It had been my hope to submit reports this weekend from the Net Impact Conference, where I was invited to moderate and present at a panel today called The Creative Economy. Bearing the theme “Changemakers, Innovators, and Problem Solvers,” the conference celebrates, draws attention to, and advocates for the use of business skills in service of social good. This was the first time, to my knowledge, that subject matter relating to the creative economy was addressed at this important venue for social entrepreneurs, and I’m proud to have played a role in making that happen.

Unfortunately, thanks to a combination of the winds of fate and impressive bureaucratic indifference to my plight on the part of US Airways, I was not able to present on the panel I had been putting together since April. The first leg of my flight from Providence took me through Philadelphia, where strong winds were causing most every incoming flight to be considerably delayed. When my plane finally landed, about 20 minutes before my connecting flight to Ithaca was scheduled to leave, a US Airways representative was waiting at the gate to hand me a boarding pass for the next scheduled flight—four and a half hours later—in case I didn’t make my original connection. I booked it to my destination, but naturally the flight I was trying to make was in a completely different terminal and required the boarding of (and waiting for) a shuttle bus to get there. By the time I ran huffing and puffing up to the gate, just after the scheduled departure time, the doors had closed and the plane was getting ready to leave the terminal. The representative at the gate informed me that I had missed my chance by about three minutes, and that there was nothing she could do.

The best part of all this is that, by having someone meet me with a personalized boarding pass at the arrival gate of my flight from Providence, US Airways demonstrated that they knew who I was, which gate I was coming from, that my plane was delayed, that I was supposed to be on the flight to Ithaca, that I was at risk of missing that flight, and that it was going to be very, very close—and yet, somehow none of this translated into holding the plane three lousy minutes so that I could make my connection, even though, as I mentioned, virtually every incoming flight to that airport was delayed 30 minutes or more. I could understand if we were boarding a jam-packed jumbo jet heading to a busy regional or international hub, with numerous connections for the other passengers at risk. But this was a tiny little turbo-prop with maybe 20 seats, heading to an airport where about the only possible connection would be right back to Philadelphia.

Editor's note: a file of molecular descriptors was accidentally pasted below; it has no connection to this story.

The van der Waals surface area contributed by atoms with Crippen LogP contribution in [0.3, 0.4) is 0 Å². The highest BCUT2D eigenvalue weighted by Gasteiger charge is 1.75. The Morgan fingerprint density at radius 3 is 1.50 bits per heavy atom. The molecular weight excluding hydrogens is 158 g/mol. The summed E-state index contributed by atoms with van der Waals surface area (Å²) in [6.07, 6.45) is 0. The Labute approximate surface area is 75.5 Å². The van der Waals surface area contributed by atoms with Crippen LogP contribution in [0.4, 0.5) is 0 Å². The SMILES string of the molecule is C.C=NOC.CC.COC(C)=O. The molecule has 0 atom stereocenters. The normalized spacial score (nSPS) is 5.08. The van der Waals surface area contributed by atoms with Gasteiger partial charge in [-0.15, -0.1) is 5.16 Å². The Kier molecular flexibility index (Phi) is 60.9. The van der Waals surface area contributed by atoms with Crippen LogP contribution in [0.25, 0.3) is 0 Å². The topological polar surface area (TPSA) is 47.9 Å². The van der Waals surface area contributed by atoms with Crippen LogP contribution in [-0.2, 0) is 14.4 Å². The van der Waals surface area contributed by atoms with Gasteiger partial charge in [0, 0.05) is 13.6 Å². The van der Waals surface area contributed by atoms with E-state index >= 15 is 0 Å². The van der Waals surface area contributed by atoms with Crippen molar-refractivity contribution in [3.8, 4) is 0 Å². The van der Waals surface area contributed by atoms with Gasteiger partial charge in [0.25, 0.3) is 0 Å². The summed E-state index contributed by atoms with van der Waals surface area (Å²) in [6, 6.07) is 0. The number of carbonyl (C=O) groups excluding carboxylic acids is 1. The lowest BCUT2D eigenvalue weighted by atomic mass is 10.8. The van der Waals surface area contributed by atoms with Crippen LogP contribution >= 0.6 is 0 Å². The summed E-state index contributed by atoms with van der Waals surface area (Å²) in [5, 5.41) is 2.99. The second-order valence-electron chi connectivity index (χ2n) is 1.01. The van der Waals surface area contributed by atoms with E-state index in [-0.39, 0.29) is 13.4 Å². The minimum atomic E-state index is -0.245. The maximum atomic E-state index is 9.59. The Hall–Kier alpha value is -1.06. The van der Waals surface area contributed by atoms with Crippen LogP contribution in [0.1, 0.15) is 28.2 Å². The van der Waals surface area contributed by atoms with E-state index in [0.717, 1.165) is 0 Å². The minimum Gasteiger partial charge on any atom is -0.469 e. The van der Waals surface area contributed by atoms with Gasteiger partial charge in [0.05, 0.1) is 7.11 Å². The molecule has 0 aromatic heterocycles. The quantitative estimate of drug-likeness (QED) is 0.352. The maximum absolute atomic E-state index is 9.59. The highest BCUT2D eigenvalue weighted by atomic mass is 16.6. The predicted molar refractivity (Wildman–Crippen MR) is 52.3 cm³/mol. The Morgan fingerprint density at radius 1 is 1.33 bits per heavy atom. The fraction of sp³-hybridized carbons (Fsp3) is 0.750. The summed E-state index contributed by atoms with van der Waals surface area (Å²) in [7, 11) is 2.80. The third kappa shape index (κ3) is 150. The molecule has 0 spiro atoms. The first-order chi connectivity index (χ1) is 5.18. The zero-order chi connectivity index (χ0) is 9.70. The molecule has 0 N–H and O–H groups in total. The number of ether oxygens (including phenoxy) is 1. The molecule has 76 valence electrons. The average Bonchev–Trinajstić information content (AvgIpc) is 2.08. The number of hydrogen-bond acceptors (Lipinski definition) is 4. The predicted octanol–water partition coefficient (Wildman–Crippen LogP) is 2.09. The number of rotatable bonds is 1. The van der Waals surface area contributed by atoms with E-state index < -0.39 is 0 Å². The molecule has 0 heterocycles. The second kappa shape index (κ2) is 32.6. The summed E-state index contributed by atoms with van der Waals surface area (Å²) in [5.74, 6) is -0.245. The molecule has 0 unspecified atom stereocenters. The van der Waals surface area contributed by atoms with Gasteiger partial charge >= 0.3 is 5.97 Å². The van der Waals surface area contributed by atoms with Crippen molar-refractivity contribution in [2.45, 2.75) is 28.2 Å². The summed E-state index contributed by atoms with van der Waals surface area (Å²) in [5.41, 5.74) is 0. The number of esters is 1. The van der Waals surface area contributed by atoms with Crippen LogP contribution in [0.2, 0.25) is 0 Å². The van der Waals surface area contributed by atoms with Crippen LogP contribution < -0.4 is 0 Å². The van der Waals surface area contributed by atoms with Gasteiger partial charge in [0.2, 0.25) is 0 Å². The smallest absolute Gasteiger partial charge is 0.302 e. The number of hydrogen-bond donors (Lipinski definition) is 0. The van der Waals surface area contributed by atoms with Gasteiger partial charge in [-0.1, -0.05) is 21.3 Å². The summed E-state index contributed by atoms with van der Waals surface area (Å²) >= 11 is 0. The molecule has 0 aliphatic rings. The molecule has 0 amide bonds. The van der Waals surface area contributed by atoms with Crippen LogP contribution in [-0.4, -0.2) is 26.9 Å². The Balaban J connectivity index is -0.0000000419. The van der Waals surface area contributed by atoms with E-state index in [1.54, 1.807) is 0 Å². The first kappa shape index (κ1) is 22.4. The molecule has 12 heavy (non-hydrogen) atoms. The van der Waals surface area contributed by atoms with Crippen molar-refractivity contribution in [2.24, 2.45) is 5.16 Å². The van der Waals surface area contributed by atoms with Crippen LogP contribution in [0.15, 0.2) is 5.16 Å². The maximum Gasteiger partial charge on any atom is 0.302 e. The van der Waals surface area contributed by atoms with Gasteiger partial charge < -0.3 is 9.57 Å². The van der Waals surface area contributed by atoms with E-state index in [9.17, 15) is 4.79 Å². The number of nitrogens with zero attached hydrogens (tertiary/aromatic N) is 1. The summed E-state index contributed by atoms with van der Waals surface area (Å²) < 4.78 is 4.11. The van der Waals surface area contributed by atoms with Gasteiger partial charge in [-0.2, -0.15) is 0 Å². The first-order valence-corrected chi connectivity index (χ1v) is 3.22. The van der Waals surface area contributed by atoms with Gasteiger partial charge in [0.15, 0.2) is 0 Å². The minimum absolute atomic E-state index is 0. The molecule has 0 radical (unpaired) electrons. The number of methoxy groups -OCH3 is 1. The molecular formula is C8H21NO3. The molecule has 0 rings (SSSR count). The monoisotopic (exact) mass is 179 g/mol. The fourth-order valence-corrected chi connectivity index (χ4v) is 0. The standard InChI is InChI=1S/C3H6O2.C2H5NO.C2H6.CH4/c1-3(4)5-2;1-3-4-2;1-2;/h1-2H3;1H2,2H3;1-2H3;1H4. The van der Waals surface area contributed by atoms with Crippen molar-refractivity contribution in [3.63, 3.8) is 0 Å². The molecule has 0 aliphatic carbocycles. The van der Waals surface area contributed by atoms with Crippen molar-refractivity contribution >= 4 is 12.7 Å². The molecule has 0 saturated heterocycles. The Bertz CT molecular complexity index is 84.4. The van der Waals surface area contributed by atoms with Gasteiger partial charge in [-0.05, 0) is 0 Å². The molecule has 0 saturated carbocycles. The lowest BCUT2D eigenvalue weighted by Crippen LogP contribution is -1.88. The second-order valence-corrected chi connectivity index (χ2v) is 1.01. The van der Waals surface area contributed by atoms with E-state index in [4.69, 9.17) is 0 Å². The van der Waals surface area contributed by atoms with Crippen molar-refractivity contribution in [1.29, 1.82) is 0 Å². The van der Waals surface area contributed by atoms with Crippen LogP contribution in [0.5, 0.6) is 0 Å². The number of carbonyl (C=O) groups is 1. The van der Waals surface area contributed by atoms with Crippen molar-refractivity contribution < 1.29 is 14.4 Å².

And just to top off my day with the sweetest of cherries, my “flight in vain” back to Providence this evening took off nearly two hours late as well. The flight attendants didn’t even bother with a beverage service.

(Incidentally, almost the exact same situation happened to my girlfriend about 18 months ago, involving the same airport and yes, the same airline. Scheduled to present a paper at a conference in Chicago, her connecting flight was cancelled because of winds, and all of the flights for the rest of the day were either overbooked or cancelled as well. Defeated, she hopped a flight back to New England and didn’t present at the conference. I thought about that when booking this flight, but foolishly thought lightning wouldn’t strike twice. Well, apparently it strikes US Airways all the time.)

Anyway, my two takeaways from this experience are 1) when I speak at conferences in the future, I should leave more room between my scheduled flight arrival and the time of the event; and 2) I am never flying US Airways again. They used to be pretty decent about a decade ago, but all of my recent experiences suggest a company, from management on down, that knows full well its time is up and is just playing out the string until it’s all over. My apologies to anyone who was hoping to catch me at Net Impact, but my understanding is that the show went on and that my co-presenters, Matthew Kwatinetz and Philip Morris, did an excellent job without me. And just for kicks, here’s the slide presentation that I would have given today if I’d had the chance:

  • Rachel

    Sorry not to have met you, Ian, but thank you for organizing what was a great session and sharing your slides. Are you planning something similar (minus the travel glitches) for next year’s conference?